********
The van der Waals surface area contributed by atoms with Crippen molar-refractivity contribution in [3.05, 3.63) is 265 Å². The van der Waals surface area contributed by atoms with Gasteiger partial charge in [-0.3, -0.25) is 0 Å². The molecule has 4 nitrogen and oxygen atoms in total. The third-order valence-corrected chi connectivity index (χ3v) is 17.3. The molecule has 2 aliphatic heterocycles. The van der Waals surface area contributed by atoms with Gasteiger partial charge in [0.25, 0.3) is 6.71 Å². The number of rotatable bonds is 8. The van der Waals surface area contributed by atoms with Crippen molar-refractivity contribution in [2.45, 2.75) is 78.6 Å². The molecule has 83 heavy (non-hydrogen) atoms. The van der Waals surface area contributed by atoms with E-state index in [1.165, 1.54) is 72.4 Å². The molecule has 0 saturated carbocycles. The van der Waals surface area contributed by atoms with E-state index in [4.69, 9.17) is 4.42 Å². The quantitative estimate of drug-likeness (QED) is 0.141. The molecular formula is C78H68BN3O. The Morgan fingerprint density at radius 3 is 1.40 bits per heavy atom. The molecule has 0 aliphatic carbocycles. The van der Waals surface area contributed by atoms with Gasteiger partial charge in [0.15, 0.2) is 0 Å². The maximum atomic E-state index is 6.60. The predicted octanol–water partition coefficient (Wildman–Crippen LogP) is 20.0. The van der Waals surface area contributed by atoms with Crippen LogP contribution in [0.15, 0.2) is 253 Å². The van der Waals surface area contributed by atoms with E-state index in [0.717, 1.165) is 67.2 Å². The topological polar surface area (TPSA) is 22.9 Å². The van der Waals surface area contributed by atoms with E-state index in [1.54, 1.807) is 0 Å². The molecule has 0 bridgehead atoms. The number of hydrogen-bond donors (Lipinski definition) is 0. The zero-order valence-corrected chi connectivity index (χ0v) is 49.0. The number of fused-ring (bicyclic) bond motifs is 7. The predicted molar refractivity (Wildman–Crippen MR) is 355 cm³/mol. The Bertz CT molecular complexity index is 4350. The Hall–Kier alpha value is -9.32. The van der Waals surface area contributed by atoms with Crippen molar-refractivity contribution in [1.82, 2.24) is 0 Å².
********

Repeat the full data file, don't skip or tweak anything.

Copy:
The van der Waals surface area contributed by atoms with Crippen molar-refractivity contribution in [3.05, 3.63) is 265 Å². The van der Waals surface area contributed by atoms with Gasteiger partial charge in [-0.3, -0.25) is 0 Å². The molecule has 4 nitrogen and oxygen atoms in total. The third-order valence-corrected chi connectivity index (χ3v) is 17.3. The molecule has 2 aliphatic heterocycles. The van der Waals surface area contributed by atoms with Gasteiger partial charge in [0.25, 0.3) is 6.71 Å². The number of rotatable bonds is 8. The van der Waals surface area contributed by atoms with Crippen molar-refractivity contribution in [2.45, 2.75) is 78.6 Å². The molecule has 83 heavy (non-hydrogen) atoms. The van der Waals surface area contributed by atoms with E-state index in [1.165, 1.54) is 72.4 Å². The molecule has 0 saturated carbocycles. The van der Waals surface area contributed by atoms with E-state index in [4.69, 9.17) is 4.42 Å². The quantitative estimate of drug-likeness (QED) is 0.141. The molecular formula is C78H68BN3O. The Morgan fingerprint density at radius 3 is 1.40 bits per heavy atom. The molecule has 0 aliphatic carbocycles. The van der Waals surface area contributed by atoms with Gasteiger partial charge in [0.15, 0.2) is 0 Å². The maximum atomic E-state index is 6.60. The predicted octanol–water partition coefficient (Wildman–Crippen LogP) is 20.0. The van der Waals surface area contributed by atoms with Crippen LogP contribution in [0.15, 0.2) is 253 Å². The van der Waals surface area contributed by atoms with E-state index in [0.717, 1.165) is 67.2 Å². The topological polar surface area (TPSA) is 22.9 Å². The van der Waals surface area contributed by atoms with E-state index in [1.54, 1.807) is 0 Å². The molecule has 0 bridgehead atoms. The number of hydrogen-bond donors (Lipinski definition) is 0. The zero-order valence-corrected chi connectivity index (χ0v) is 49.0. The number of fused-ring (bicyclic) bond motifs is 7. The predicted molar refractivity (Wildman–Crippen MR) is 355 cm³/mol. The Bertz CT molecular complexity index is 4350. The Hall–Kier alpha value is -9.32. The van der Waals surface area contributed by atoms with Crippen molar-refractivity contribution in [1.82, 2.24) is 0 Å².